Vote Socialist Alliance

Firefighter Syd Platt is the Socialist Alliance candidate in the February 20 council by-election in Haverstock ward in the London borough of Camden. Peter Manson spoke to him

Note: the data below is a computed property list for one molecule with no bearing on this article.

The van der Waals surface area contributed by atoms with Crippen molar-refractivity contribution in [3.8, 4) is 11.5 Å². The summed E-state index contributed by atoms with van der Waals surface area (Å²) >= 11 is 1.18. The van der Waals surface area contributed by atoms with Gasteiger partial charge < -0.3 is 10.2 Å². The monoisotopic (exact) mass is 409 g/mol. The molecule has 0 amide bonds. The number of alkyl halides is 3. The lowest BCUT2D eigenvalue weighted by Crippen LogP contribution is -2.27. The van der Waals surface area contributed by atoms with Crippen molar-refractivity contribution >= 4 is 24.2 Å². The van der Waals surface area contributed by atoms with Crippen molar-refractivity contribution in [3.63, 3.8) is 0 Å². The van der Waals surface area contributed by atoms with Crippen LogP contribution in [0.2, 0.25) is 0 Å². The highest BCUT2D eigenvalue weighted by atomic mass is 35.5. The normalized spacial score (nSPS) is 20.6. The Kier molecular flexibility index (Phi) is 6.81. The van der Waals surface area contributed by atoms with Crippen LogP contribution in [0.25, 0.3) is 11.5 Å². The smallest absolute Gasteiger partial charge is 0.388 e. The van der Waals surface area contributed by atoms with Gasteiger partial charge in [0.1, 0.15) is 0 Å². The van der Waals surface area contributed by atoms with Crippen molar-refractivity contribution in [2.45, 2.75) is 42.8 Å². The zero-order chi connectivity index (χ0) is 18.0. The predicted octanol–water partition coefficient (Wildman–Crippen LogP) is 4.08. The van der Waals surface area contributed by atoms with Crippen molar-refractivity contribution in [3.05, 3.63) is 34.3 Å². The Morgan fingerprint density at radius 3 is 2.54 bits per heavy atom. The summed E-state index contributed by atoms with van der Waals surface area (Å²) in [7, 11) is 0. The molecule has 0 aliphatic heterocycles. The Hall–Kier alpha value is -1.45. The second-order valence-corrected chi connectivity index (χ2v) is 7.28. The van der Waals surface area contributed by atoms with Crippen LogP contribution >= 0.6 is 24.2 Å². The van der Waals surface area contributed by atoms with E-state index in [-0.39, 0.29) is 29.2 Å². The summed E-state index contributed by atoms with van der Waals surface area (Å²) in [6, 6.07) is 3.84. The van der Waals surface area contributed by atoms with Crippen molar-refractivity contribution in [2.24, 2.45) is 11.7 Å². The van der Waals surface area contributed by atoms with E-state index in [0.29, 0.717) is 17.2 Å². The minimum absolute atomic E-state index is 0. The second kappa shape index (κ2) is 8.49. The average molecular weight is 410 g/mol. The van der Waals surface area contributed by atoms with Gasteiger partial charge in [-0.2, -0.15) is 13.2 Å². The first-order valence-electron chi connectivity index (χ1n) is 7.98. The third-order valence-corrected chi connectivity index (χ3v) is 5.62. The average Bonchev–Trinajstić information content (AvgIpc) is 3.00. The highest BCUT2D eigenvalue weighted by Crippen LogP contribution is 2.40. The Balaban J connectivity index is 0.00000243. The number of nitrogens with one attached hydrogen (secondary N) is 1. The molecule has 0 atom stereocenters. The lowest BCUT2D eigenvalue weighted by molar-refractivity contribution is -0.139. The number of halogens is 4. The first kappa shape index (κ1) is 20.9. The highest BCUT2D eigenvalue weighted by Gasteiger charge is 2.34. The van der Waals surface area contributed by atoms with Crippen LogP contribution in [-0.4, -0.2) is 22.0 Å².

What is your political background? I was a Labour Party member years ago, but I became disenchanted when clause four was dropped. I have always voted Labour, right up until the last election. I used to think it was better to try and change Labour from within, but now I've seen the light. New Labour is continuing the Tory mantra - public bad, private good. They're privatising through PFI or through the back door. I was interested in what lots of the left groups were saying, but I hadn't considered joining, and certainly not standing in an election. I suppose I had the mainstream union view - you have to fight to take the party back to old Labour. But the fire dispute made me realise that's a lost cause - we need a socialist alternative. Would that socialist alternative be like old Labour then? Well, in many ways old Labour did follow socialist principles - it was a lot more caring, while New Labour is more like old Tories. Old Labour believed in putting people before profit. But it's all about socialism, to be honest with you. Some people are embarrassed by the word - for the last 20 years the press has been trying to get rid of socialism in all its forms. But when you speak to people about their beliefs, you realise that they have socialist politics without using the term. It's something we should be proud of - we should say, 'I am a socialist!' You said the firefighters' dispute helped you make the break. Yes, my own personal experience played a large part. There was a feeling amongst firefighters that New Labour was our friend, but now they are waking up. Eventually there must be political disaffiliation. A lot are opting not to pay the political levy. In my opinion we need to break the link, while maintaining the levy. We need to support politics - including, I believe, socialist politics. The Socialist Alliance is for the democratisation of the political fund, of course, rather than calling for an immediate break with Labour while there is no viable alternative. That's one thing. But if the Fire Brigades Union executive council backed me, for example, the Labour Party would have problems. The FBU London region has endorsed the application for support from Steve Cracknell, who stood for the SA in Haringey, but it will be turned back nationally. London has also backed me - with good wishes so far. I haven't asked for more - I'm waiting to see what happens on the national executive with Steve. As I say, if the NEC went ahead and was brave enough to give their support to Steve and myself, that would cause problems for Labour. They could either pretend it hadn't happened or they could disaffiliate the FBU. But that would have repercussions in other unions - they are already talking about withholding £40 million. The time has come to make a move - many are beginning to realise that. Why don't we do what the RMT did - give Labour a list of four or five options? Do you oppose cuts in the fire service? Do you oppose PPP? The union should only support those who back the things we fight for. What is your view of the conduct of the FBU dispute? I suppose there is a gap between the rank and file and the leadership. While they haven't sold us down the river, every time they've acted 'reasonably' and called off strikes to allow more negotiations, the employers and the government have come back with a worse deal. They shouldn't cancel any more strikes - let them negotiate while we're out. The membership have found it all frustrating and would support that. The brigade committees are meeting every week and are keeping up the pressure. If the Bain report is still on the table, the union should give seven days notice of another strike. It's been a bit like a roller coaster - a build-up of momentum, which is lost when the action is suspended. It's the same for the support groups and other trade unions too. We organise big events for the strike dates, but when they are called off, the meetings go ahead, but with low attendance - it's all a bit wearing. What is the mood of the rank and file? They feel it's no longer just about pay. The position of the employers and the government threatens the future of the fire service itself and the whole FBU. John Prescott tried to enforce a deal on us and there's the threat of an injunction banning strikes during a war. But how would they lock up 50,000 people? This is a battle for all trade unions and even for democracy. It should be a signal to the rest of the union movement - are you prepared to let this happen? They should all be called out for a day on a general strike. The labour movement was set up to defend basic human rights and we should do that. Blair has said that Gilchrist and the FBU leadership just want to politicise a trade union dispute. It's the government that has politicised it. Andy Gilchrist is not leading the strike. There was a massive 90% 'yes' vote - the members are leading it. We have our own programme of 'modernisation', such as the community fire safety initiative, aimed at preventing fires. And there are other things - greater equality, health and safety: management need to be more serious about these things. Their programme of cuts won't help - the public will have a much smaller, much worse service and heftier insurance bills. So it's been politicised by the government - we went out over pay. MPs demand a 40% pay rise for themselves, but they want to give us 11% over two years and increase our working hours under 'modernisation'. What about the idea that in the build-up to war firefighters are a "disgrace to their country"? A lot of us find that deeply offensive. Whenever there's a big national disaster every politician comes out with how we are a 'wonderful bunch of people'. But, as soon as we stand up and dare to demand more pay, we are 'rabid leftwingers' leaving the country without protection. We are 'criminally risking lives' or are even 'in the pay of Saddam Hussein'. But the FBU has supported socialism all over the world - we won't jump on The Sun's bandwagon. The government are the ones putting lives at risk. Because of the dispute soldiers have been tied up firefighting instead of killing men, women and children in Iraq. They are putting lives at risk in Iraq and here. In my opinion the FBU leadership has been too defensive on this question. We should say, this is not our war - we are against it. Like the public 80% of firefighters are against the war. There will be FBU banners on the February 15 demonstration and lots of firefighters in uniform will be there. A lot of FBU ex-servicemen are dead set against war on Iraq. It will cause misery and suffering and increase the threat of terrorism. The only winners will be the multinational oil companies. The money should be used on public services, not on war. How has the war featured in your election campaign? I was speaking to the Labour candidate on Saturday and he said that the war was "not a local issue". As far as I'm concerned it's an issue if the people want to discuss it. They do - and it's costing Labour votes. They're asking, how can you spend three and a half billion pounds on war, yet you can't afford to pay the nurses or firefighters? How are voters reacting to you as a firefighter? People are reacting positively. There has been lots of sympathy and massive public support for the firefighters. They can see the link between cuts in the fire service and all the other public services. Whether that will translate into votes is yet to be seen. How is the campaign going? We've been out leafleting and canvassing and there's been a lot of support. The problem will be the turnout - it could be as low as 22-23%. That means that only the hard-core support, including for the established parties, will vote. A number of people have told me they're never going to vote Labour again - there's an awful lot of disenchanted Labour voters about. They were expecting things to change, but the gap between rich and poor is still growing. Locally, when it comes to schools, libraries and housing, New Labour stand for the same as the Tories - cuts in jobs and working conditions and worse services for the public. Join SA campaign Help needed with canvassing. Meet outside the Fiddlers Elbow pub, junction Prince of Wales Road, Malden Road, 11am, Sunday February 16, 5.30pm, and Monday February 17, 5.30pm. Campaign meeting, Monday February 17, 7.30pm, Castlehaven Community Centre. To help on polling day, Thursday February 20, or at any time call Simon Joyce (07811 144890) or email sallythompson@blueyonder.co.uk